Now back to that Internet campaign.
Hunger Project attacks former volunteer
THP started sounding off early last year. Their first target was former THP volunteer Carol Giambalvo who had written a critique of the group in 1987 titled “The Hunger Project Inside Out” and posted it on her website.
“It has come to my attention that you are continuing to publish a web page about The Hunger Project based on your experience as a volunteer more than 20 years ago…remove the web page…and eliminate any other references to The Hunger Project in your professional materials,” THP Vice President John Coonrod wrote Giambalvo in a letter dated February 5, 2003.
But she didn’t do it.
“[THP] says the article is outdated and the usual rap about them not being affiliated with Landmark or Werner Erhard. Funny, I have had some inquiries lately where the person who is involved with Landmark is also involved with THP,” Giambalvo later commented.
She then posted Coonrod’s letter at the end of her report to offer readers an alternative viewpoint.
However, giving THP the last word didn’t satisfy the organization.
In April Giambalvo was shocked when AOL pulled the plug on her entire website.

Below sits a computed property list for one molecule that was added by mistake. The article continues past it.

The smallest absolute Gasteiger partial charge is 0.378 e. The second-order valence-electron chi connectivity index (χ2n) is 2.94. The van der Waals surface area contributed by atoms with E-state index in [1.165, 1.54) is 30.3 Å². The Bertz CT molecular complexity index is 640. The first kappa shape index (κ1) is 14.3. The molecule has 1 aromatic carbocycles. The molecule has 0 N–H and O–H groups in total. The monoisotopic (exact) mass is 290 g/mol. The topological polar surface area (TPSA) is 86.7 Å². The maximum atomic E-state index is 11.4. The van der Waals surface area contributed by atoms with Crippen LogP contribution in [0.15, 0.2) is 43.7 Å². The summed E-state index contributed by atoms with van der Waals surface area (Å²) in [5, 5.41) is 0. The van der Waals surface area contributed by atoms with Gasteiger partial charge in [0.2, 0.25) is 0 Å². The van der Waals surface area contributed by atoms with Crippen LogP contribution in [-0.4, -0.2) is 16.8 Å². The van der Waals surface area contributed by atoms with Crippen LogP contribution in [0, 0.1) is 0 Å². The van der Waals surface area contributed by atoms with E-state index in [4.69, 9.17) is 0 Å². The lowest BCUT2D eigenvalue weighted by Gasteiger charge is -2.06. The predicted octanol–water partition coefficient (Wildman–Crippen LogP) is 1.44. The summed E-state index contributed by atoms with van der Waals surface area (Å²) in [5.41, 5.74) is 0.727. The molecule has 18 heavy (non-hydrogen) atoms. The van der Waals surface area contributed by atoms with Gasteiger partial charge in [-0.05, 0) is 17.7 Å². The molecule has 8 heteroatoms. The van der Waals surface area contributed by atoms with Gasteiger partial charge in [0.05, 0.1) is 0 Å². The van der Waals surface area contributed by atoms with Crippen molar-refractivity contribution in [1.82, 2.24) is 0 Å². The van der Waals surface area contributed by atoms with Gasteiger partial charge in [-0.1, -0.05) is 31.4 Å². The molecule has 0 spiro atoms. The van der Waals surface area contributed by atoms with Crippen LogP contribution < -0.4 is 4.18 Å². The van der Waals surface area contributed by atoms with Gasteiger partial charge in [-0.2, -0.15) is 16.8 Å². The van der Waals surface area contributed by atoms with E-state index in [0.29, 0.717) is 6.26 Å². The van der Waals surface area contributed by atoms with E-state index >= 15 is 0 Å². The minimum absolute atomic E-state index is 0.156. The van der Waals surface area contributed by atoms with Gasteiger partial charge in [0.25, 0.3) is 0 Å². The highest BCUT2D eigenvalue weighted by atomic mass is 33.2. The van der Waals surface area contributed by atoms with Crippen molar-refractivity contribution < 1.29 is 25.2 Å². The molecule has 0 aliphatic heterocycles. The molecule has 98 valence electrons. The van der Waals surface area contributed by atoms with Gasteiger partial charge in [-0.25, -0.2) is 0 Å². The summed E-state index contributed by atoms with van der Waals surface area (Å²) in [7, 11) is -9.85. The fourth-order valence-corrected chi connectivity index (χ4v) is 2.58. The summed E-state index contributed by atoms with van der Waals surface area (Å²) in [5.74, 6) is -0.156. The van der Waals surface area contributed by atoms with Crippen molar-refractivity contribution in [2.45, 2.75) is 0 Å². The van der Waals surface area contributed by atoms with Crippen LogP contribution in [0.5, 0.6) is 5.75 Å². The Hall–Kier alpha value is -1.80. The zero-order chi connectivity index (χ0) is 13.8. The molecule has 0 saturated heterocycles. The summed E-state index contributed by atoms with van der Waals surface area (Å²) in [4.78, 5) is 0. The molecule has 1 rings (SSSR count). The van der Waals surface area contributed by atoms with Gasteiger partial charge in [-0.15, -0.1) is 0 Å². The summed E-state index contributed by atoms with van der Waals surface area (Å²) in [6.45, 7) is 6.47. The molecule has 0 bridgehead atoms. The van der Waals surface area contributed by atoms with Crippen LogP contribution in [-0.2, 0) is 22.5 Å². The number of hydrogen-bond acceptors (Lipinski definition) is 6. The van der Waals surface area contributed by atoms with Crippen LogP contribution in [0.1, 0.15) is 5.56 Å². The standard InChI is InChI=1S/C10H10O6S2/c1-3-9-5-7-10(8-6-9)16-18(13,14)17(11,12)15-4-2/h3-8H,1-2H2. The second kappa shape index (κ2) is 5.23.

“AOL determined that a complaint from THP was more important than their customers and they actually cut me off from service without notice yesterday,” she said on April 3, 2003.
Eventually AOL allowed Giambalvo’s site to return online, but only after she agreed to purge the offending THP report. AOL purportedly said she’d be “permanently shut out” if she did not delete the disputed material.
“Wonderful freedom of speech we have here in America…but not America On Line,” she lamented.
THP’s “strategic” effort had paid off by squelching the report somewhat.
Attacking Christian Century articles
But there were two pesky previously published articles about THP that had appeared in Christian Century magazine during the 1970s that now drew the group’s ire and attention. Both were posted on the database at the Ross Institute (RI).
The offending articles were titled, “The Hunger Project and Est: Close Ties” and “The Hunger Project: You Can’t Eat Words.” The author was respected educator Dr. David Hoekema.